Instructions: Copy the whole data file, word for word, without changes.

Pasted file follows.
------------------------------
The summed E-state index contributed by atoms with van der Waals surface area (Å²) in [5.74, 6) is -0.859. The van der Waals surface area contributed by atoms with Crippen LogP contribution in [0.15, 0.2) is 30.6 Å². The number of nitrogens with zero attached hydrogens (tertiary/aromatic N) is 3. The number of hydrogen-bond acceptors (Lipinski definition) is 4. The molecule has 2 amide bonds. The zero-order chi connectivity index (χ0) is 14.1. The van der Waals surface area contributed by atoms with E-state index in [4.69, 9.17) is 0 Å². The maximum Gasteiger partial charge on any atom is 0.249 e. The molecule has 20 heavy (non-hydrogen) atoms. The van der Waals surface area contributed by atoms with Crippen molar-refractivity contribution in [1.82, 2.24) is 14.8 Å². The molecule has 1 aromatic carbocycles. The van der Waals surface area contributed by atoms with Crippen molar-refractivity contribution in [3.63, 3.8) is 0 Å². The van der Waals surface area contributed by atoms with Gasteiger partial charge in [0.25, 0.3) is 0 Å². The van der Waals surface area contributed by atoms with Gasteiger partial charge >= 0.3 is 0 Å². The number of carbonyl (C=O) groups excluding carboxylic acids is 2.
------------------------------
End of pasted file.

The summed E-state index contributed by atoms with van der Waals surface area (Å²) in [5.74, 6) is -0.859. The van der Waals surface area contributed by atoms with Crippen LogP contribution in [0.15, 0.2) is 30.6 Å². The number of nitrogens with zero attached hydrogens (tertiary/aromatic N) is 3. The number of hydrogen-bond acceptors (Lipinski definition) is 4. The molecule has 2 amide bonds. The zero-order chi connectivity index (χ0) is 14.1. The van der Waals surface area contributed by atoms with E-state index in [4.69, 9.17) is 0 Å². The maximum Gasteiger partial charge on any atom is 0.249 e. The molecule has 20 heavy (non-hydrogen) atoms. The van der Waals surface area contributed by atoms with Crippen molar-refractivity contribution in [1.82, 2.24) is 14.8 Å². The molecule has 1 aromatic carbocycles. The van der Waals surface area contributed by atoms with Crippen molar-refractivity contribution in [3.63, 3.8) is 0 Å². The van der Waals surface area contributed by atoms with Gasteiger partial charge in [0.25, 0.3) is 0 Å². The van der Waals surface area contributed by atoms with Gasteiger partial charge >= 0.3 is 0 Å². The number of carbonyl (C=O) groups excluding carboxylic acids is 2.